A series of eight fictionalized face-to-face conversations between real-life first cousins Eleanor Roosevelt and Alice Roosevelt Longworth, spanning the years 1904-62, is the format for Ellen Abrams’ Eleanor and Alice, now playing an encore engagement at Urban Stages following its world premiere there in November 2022, and its pandemic-time presentation as an audio play in 2021. Though the theme is of both historical interest and current relevance in our divided country – FDR’s First Lady Eleanor was a devoted Democrat committed to public service and Teddy’s eldest daughter Alice a staunch and supercilious Republican socialite, who were most often at odds – the problematic production is less compelling than its subject would warrant.
Directed by Frances Hill, the two-hander stars the original 2022 cast of Trezana Beverley as Eleanor (1884-1962) and Mary Bacon as Alice (1884-1980), who portray the women, both born in the same year, from the ages of twenty to 78. The first four scenes are set at Sagamore Hill, the Roosevelt family home at Oyster Bay on Long Island, in the years 1904, 1920, 1922, and 1924; scenes 5-8 take place at Val-Kill, Eleanor’s cottage on the FDR estate in Hyde Park, in 1933, 1944, 1957, and 1962.
Despite the changes in their authentic period-style costumes (by Gail Cooper-Hecht), it defies credibility to see the same mature actresses portraying the characters across six decades; for me, the production would have been more believable with the casting of two different pairs of performers as the younger, and the older, cousins (this is not intended as a sexist or agist criticism, just an observation that people do change physically and visibly with the passage of time). And the already small stage, here divided into two distinctive areas – with white wicker garden furniture and a potted Areca palm representing Sagamore Hill on the left and an office desk and chairs for Val-Kill on the right (scenic design by Jaime Terazzino and Madeleine Burrow) – prohibits much action or movement, suggesting to me that the conversational work would have been more successful and engaging in its earlier incarnation as an audio play.
An edited audio version would also alleviate the recurrent problem of Beverley’s halting delivery and struggle with forgotten lines, punctuated by extended moments of silence, unsure stuttering, and Bacon’s attempted prompts at the performance I attended. But Beverley and Bacon do succeed in relaying the generally contrasting demeanors and perspectives of their characters, with Alice depicted as more feisty, confrontational, and outspoken, and Eleanor as softer, kinder, and more compassionate (though less confident, as a result of her lack of surety with the dialogue).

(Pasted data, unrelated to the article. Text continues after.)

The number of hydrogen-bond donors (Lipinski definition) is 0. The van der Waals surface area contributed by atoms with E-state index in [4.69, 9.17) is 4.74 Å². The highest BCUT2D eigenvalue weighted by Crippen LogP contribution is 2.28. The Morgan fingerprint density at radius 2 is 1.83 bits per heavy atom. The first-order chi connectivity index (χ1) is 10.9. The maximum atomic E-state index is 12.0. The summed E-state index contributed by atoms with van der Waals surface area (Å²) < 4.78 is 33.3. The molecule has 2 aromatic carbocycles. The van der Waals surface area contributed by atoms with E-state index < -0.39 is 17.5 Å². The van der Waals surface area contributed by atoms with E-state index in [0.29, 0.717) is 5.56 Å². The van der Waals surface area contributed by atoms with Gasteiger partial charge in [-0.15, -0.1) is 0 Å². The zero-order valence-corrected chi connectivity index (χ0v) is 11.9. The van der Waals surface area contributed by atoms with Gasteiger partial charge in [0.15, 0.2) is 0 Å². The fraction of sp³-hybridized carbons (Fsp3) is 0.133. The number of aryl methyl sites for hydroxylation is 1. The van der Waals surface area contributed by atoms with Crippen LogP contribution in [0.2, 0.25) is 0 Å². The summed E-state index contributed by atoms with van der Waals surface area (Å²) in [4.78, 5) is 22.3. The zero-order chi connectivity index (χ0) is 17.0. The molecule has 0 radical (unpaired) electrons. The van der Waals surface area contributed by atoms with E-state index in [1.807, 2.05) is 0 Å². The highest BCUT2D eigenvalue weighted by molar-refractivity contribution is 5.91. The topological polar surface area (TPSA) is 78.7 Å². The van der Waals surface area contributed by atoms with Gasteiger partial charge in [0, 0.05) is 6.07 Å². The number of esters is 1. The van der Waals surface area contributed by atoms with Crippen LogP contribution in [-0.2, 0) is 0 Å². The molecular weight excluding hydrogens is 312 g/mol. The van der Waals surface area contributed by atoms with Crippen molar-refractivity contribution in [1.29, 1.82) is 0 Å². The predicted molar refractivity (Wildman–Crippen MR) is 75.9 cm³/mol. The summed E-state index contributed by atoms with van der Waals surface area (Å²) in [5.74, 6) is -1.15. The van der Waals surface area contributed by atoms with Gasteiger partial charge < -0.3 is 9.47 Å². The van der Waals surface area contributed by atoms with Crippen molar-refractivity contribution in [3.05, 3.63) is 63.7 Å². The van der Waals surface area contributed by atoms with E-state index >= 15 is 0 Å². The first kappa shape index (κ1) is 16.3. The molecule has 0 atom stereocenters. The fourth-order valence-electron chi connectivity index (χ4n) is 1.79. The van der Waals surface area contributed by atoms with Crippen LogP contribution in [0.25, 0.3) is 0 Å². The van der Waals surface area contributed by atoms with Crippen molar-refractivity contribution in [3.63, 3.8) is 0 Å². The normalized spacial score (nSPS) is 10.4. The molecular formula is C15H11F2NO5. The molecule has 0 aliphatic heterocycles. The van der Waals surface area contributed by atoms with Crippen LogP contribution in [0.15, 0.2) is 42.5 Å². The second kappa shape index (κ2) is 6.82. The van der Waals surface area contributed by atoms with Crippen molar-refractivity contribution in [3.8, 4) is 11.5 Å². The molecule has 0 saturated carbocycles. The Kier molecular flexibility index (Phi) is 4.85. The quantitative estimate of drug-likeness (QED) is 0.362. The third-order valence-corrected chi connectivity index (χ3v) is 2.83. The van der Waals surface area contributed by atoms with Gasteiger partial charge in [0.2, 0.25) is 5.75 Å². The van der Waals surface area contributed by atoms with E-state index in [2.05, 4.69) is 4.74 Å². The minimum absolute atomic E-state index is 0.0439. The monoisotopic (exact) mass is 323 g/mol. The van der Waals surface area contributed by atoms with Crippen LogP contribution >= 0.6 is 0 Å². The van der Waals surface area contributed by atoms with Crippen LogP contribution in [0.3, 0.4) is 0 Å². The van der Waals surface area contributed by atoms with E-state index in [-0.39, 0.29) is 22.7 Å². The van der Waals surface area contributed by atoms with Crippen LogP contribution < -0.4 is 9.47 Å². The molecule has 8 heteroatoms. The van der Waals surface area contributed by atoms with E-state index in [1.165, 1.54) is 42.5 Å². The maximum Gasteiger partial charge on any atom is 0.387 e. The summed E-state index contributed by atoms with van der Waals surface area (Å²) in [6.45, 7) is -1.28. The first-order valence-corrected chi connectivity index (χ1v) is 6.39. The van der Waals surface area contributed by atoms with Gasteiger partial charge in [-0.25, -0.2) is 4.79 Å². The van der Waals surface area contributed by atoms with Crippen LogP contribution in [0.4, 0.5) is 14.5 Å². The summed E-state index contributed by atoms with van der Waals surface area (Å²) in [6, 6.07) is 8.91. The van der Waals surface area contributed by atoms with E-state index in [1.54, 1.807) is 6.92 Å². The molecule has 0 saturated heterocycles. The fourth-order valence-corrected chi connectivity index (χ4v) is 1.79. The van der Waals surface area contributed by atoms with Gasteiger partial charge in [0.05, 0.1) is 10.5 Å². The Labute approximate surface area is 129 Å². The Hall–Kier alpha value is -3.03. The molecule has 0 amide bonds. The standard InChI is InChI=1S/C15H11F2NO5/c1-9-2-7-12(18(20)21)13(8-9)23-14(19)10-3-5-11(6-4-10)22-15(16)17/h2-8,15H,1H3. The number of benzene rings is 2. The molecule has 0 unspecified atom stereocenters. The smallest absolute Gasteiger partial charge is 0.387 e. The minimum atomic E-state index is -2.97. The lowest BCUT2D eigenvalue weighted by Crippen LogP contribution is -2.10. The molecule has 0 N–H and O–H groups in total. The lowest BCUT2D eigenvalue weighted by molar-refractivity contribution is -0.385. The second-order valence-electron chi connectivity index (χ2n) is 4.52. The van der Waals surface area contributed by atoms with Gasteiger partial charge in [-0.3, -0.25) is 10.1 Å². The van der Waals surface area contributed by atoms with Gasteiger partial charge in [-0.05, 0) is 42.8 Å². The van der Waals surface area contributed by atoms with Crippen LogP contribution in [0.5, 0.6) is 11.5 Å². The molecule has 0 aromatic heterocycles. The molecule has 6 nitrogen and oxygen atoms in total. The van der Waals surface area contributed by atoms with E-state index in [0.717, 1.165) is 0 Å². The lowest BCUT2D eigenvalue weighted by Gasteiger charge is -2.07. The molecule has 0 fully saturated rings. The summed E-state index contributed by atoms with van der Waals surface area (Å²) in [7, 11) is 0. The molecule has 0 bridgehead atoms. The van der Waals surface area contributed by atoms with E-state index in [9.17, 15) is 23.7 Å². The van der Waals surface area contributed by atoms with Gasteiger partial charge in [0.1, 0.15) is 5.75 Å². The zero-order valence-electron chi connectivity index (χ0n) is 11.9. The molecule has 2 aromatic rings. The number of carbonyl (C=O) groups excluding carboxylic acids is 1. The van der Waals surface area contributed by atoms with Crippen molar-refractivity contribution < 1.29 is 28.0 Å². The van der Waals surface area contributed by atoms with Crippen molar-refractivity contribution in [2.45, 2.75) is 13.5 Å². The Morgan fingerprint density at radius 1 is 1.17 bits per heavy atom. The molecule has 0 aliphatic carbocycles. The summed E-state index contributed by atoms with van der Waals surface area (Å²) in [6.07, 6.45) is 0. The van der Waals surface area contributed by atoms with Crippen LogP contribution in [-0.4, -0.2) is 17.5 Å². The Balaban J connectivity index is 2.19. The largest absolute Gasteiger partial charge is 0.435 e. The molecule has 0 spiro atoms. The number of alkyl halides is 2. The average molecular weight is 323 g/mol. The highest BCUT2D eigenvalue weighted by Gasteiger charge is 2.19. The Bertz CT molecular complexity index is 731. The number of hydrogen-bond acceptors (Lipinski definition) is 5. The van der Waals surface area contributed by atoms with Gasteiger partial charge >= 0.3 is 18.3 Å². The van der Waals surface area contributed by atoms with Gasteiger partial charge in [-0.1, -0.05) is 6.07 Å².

Throughout their visits with one another, they debate their divergent attitudes toward life, argue over their diametrically opposed political leanings and familial loyalties, discuss their relationships with their philandering husbands (to whom they both remained married) and their own extramarital affairs (including brief mention of Eleanor’s longtime companion Lorena Hickok), empathize over the deaths of their daughters, share their contrasting opinions on the most important issues of the times – from the Teapot Dome scandal and WWII to racial equality and human rights – and their agreement on the need for increasing the status of women. In so doing, the well-researched script highlights the impact, influence, and accomplishments of these well-connected cousins.
The historical content of the show is supplemented by Kim T. Sharp’s integral video projections, seen between the segments on a central screen on the back wall. They not only provide the dates of the scenes, but also vintage photos, significant newspaper headlines of the eras, and telling quotes from the two women, which enrich the story, evince its basis in factual material, provide more visual interest for the audience, and succinctly express the beliefs that drive Eleanor and Alice.
Running Time: Approximately 85 minutes, without intermission.